What to do when death occurs
When someone dies, it is a stressful and confusing time. All of a sudden a number of decisions and arrangements have to be made within a very short period, including several legal requirements and responsibilities.
If death occurs at home
If the individual was suffering in health and under the directions of the local GP, first contact should be made with the family doctor, who after determining the cause of death will issue the Medical Certificate of Death and advise on what to do next. If the death is of a sudden nature and is confirmed as such by a GP or emergency service, the police will be called and prepare a file for the local coroner. After a doctor has issued a Medical Certificate of Death, you can contact us and we will call to convey the deceased any time at your request and convenience. We will then either visit you at home, or you can call at our office, to discuss the funeral arrangements and advise you of the registration procedures.
If death occurs at a Nursing Home
A senior member of staff at the Nursing Home will contact the next of kin who will then contact the Funeral Director. If chosen, we will arrange to convey the deceased to our Chapel of Rest. We will either visit you at home, or you can call at our office, to discuss the funeral arrangements and advise you of registration procedures.
If death occurs at hospital
The ward’s nursing staff will contact the next of kin and arrange a time for you to take away the deceased’s possessions along with a Medical Certificate of Death. The body will be kept in the hospital mortuary until transport arrangements have been made by the funeral directors. The next of kin will contact the Funeral Directors of choice. We will arrange to convey the deceased to our Chapel of Rest.
If death occurs abroad
If someone dies abroad, you should first contact the local police who will connect you with the nearest British Consulate, and from there arrangements can be made for burial or repatriation. A local death certificate will be issued and all regional laws and procedures must be followed. If cause of death is sudden, unknown or suspicious, it will be referred to a coroner who will investigate the circumstances and cause of death, before issuing a certificate allowing the death to be registered.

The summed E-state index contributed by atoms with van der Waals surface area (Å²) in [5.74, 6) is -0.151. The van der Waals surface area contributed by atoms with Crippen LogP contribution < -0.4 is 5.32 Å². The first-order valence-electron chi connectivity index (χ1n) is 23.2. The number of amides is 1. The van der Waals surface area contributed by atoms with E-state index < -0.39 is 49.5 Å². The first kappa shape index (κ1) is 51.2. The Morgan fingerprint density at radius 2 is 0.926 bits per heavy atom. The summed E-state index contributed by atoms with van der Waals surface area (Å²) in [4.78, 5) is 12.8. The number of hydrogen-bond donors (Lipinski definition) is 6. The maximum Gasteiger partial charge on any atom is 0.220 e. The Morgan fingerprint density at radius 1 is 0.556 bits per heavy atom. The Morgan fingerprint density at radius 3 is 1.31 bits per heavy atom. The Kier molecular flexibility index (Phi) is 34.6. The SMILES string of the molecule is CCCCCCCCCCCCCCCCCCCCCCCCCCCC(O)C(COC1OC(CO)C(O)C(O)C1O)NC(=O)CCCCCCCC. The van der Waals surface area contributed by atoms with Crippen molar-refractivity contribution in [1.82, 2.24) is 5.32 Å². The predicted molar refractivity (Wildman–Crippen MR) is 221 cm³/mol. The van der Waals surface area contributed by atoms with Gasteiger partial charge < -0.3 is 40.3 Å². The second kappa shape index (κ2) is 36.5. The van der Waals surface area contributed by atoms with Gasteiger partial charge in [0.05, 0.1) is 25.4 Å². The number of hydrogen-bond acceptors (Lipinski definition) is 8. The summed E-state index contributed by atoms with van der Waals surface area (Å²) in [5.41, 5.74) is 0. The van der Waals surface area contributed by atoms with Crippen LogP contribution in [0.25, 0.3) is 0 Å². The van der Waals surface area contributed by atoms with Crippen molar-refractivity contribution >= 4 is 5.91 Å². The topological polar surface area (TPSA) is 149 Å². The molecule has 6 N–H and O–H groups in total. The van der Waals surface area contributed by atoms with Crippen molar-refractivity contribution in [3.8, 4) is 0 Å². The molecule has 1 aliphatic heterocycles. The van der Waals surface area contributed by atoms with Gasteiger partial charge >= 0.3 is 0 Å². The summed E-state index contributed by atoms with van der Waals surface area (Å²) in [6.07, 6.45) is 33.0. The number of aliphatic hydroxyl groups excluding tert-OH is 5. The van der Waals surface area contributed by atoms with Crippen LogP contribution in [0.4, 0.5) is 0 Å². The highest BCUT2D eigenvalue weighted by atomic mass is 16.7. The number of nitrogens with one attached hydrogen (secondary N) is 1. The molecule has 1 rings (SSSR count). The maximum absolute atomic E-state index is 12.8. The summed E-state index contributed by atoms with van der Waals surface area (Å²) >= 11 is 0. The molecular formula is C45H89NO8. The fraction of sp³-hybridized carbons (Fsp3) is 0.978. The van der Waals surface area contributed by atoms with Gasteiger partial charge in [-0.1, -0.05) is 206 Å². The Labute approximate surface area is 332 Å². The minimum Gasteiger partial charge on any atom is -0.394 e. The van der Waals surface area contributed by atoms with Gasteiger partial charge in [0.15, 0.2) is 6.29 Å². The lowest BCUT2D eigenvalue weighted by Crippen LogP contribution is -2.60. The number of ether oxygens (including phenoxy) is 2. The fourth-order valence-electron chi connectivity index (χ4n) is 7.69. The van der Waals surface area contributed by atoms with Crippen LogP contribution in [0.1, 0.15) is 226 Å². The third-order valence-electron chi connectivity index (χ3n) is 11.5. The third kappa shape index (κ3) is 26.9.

1 A death must be registered in the district in which it has occurred, within 5 days. The doctor’s Certificate of Death should be taken to the Registrar’s Office with, if possible, the Medical Card and Birth Certificate of the Deceased. An appointment must be made to attend registrar where the following information will be required:
2 The Registrar will require:
- Death Certificate
- Date of death
- The full name and surname (and the maiden surname if the deceased was a woman who had been married)
- Medical Card or NHS number
- Date of birth and place of birth
- Last occupation
- Their usual address
- Whether the deceased was in receipt of a pension or allowance from public funds.
- If the deceased was married, the date of birth of the surviving widow or widower.
3 In return the Registrar will issue a GREEN FORM which is required by us before the funeral can take place, a White Form to cancel state pension and copies of Death Certificate as required (extra copies are chargeable)
4 If the death is referred to the Coroner, it would be advisable to contact us so that provisional arrangements can be made prior to the Coroner giving permission for the registration and funeral to take place.